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Shanghai, a dynamic world metropolis, is home to a multitude of religions, from Buddhism and Islam, to Christianity and Baha’ism, to Hinduism and Daoism, and many more. In this city of 24 million inhabitants, new religious groups and older faiths together claim and reclaim spiritual space.
Shanghai Sacred explores the spaces, rituals, and daily practices that make up the religious landscape of the city, offering a new paradigm for the study of Chinese spirituality that reflects the global trends shaping Chinese culture and civil society.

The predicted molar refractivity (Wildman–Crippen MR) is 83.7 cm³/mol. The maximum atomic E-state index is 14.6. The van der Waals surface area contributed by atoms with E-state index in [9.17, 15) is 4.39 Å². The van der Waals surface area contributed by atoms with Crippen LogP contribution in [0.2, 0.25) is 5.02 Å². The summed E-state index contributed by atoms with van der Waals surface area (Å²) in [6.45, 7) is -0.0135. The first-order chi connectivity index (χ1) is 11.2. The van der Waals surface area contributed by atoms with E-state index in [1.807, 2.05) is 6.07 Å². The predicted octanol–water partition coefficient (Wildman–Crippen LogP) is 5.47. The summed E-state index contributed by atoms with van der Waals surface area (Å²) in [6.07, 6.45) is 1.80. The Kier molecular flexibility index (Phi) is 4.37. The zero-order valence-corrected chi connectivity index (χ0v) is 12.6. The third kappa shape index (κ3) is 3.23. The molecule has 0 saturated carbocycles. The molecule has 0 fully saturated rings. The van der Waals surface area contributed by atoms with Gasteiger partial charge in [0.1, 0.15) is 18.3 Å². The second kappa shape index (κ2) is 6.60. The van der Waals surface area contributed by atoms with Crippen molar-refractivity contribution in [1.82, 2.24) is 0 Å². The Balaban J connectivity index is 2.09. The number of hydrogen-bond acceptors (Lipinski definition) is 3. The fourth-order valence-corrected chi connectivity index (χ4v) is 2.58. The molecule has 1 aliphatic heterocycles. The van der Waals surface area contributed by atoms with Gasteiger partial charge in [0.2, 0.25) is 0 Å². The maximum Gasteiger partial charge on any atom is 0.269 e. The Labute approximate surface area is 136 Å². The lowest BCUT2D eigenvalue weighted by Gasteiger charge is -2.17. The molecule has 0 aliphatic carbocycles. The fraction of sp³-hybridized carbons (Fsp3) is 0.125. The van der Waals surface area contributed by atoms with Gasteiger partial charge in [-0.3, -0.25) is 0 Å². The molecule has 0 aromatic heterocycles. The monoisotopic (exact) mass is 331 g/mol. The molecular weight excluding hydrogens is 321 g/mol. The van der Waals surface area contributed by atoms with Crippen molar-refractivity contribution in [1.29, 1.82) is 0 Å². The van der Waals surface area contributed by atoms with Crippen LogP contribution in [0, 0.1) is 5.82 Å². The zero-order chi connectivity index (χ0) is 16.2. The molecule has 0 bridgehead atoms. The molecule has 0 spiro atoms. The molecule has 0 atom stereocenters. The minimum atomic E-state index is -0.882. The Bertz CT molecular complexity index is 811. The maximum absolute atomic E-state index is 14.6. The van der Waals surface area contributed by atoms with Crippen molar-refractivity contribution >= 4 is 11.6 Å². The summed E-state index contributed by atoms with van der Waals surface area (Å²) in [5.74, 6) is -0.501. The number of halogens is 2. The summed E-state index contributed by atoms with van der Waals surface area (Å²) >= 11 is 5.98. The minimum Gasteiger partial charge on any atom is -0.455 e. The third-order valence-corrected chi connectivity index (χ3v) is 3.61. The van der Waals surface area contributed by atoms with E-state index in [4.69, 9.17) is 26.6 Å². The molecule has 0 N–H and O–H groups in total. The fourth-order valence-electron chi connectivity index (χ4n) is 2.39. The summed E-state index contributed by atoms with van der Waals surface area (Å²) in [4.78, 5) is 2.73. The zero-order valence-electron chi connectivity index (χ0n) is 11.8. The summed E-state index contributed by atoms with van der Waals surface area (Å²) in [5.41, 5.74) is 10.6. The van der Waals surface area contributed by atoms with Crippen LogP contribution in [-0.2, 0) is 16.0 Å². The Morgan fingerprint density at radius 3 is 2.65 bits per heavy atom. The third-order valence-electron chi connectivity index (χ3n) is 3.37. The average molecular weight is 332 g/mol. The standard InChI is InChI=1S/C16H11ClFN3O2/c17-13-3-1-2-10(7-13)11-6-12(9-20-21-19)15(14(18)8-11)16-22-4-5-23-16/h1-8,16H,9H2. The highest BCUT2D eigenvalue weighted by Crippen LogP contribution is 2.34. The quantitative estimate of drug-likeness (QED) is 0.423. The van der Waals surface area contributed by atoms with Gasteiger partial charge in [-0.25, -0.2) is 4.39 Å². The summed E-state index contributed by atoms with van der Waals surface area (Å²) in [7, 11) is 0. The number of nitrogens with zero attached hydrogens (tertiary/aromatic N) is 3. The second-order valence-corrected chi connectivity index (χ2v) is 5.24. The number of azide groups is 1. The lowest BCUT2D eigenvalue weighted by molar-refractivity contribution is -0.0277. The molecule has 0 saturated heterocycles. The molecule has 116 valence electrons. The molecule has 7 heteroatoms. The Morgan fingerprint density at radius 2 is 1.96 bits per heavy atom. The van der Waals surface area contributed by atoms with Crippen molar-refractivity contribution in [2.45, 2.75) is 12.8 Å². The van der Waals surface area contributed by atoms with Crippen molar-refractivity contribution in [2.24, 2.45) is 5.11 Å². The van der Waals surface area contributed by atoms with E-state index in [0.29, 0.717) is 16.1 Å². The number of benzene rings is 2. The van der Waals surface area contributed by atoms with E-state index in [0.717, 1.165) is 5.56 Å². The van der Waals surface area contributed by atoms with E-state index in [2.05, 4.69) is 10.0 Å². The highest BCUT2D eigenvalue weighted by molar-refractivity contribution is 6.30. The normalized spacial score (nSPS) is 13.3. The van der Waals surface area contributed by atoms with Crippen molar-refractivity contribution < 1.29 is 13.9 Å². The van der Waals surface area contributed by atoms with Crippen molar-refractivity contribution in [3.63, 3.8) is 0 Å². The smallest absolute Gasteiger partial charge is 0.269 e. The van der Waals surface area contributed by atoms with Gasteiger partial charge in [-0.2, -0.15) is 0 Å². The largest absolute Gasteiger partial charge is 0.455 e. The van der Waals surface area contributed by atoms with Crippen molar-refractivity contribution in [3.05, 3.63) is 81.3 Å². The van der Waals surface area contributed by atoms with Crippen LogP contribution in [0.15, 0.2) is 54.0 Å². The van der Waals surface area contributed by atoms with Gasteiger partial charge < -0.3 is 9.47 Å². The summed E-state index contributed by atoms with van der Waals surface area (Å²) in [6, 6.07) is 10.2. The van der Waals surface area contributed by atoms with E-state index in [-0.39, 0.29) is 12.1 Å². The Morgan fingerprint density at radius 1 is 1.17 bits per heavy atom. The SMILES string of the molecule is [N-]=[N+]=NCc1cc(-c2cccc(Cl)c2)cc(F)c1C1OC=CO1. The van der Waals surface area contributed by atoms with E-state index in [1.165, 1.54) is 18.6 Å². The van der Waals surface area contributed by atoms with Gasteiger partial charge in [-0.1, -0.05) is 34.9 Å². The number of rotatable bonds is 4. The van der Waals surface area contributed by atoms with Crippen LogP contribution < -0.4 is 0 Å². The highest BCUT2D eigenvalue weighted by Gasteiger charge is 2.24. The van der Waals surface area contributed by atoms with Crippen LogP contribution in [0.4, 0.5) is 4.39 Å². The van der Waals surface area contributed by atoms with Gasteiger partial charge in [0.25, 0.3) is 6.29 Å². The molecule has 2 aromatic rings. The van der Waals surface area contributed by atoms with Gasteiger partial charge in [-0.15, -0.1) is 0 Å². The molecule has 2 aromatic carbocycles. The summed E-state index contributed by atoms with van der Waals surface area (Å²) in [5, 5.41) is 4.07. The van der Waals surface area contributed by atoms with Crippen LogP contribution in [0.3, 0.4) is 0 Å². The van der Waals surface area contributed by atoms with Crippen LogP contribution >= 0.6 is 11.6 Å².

Based on years of fieldwork, incorporating both comparative and methodological perspectives, Shanghai Sacred demonstrates how religions are lived, constructed, and thus inscribed into the social imaginary of the metropolis. Evocative photographs by Liz Hingley enrich and interact with the narrative, making the book an innovative contribution to religious visual ethnography.